March 2 was Dr. Seuss’s birthday, celebrated as Read Across America Day. In West Haven, Connecticut, planning for the event began in January when the Reading Department discussed how teachers were the model readers in every building. In a previous post, I added a sideshow of photos of classroom doors that teachers and staff designed to help students recognize the importance of reading and pay tribute to Dr. Seuss.
Many of the designs were remarkable. There were doors decorated as “Readboxes,” a playful twist on the movie-dispensing Redboxes. There were doors decorated with book choices displayed in Twitter tweets, or pie charts, or hot air balloons taking students “to the places they will go.” There was even a Type 40 TARDIS door where Dr. Who can meet Dr. Seuss!
Even more remarkable was the amount of time and effort that these West Haven educators put into the communal sharing of texts. Back in January, the hope of the Reading Department was that conversations about books would happen between students; between teachers and staff; and between teachers and students and staff. Too often in education, there is an expectation that reading a book will end in an assessment or grade. Too often, reading a book means analyzing theme, discussing character change, or identifying setting. Too often, there is no celebration in reading.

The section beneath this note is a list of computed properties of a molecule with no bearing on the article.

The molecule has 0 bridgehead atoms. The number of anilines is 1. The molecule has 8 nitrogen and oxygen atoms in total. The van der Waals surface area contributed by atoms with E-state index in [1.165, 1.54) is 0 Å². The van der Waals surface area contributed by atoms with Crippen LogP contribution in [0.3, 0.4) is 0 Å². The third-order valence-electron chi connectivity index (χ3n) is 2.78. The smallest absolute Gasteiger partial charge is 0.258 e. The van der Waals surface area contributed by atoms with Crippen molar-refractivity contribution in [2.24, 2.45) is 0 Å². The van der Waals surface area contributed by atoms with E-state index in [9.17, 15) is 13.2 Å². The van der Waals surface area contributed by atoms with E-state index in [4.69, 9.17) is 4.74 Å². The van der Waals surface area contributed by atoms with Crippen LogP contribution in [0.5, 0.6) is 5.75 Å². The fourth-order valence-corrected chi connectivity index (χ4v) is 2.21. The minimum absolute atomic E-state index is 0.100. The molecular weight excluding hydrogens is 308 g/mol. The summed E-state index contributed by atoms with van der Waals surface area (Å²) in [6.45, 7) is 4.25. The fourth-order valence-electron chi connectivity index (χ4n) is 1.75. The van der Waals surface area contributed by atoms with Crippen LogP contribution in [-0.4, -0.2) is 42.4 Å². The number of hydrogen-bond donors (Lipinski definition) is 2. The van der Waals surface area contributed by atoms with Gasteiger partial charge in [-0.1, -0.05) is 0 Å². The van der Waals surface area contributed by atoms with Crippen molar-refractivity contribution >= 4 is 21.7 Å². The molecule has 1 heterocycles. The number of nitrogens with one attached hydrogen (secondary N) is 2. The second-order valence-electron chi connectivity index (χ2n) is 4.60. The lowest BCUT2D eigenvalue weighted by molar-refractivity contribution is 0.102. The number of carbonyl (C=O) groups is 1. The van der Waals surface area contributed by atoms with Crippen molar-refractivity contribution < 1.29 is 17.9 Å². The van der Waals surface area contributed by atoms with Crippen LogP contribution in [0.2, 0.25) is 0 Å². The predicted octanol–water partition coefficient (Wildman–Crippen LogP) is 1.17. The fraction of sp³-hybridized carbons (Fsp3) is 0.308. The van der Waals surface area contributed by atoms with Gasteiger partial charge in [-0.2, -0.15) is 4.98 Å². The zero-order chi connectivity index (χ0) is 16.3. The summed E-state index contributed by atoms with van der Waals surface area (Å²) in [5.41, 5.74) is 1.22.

The hope of asking teachers to share their favorite titles on classroom doors was that these displays would spark new conversations about books that were far more informal, something akin to a student saying, “Hey, I like that book, too!”
Two other West Haven elementary schools participated in the Read Across America, and their classroom doors and bulletin boards will hopefully continue their school community’s conversations about books. At minimum, their door decorations have definitely sparked conversations about the impact of Pinterest on education!
Some of Mackrille Elementary School’s offerings are seen here:
The numerous weather delays and cancellations resulted in a delay of festivities for Forest Elementary School, but their enthusiasm for engaging in conversations about favorite books and reading is clearly evident:
These posts wrap up the 2015 West Haven edition of Read Across America where educators contributed time and effort to celebrate reading. Now, we can listen for students to say, “Hey, that’s my favorite book, too!”
A Seussian-thanks to all those who participated: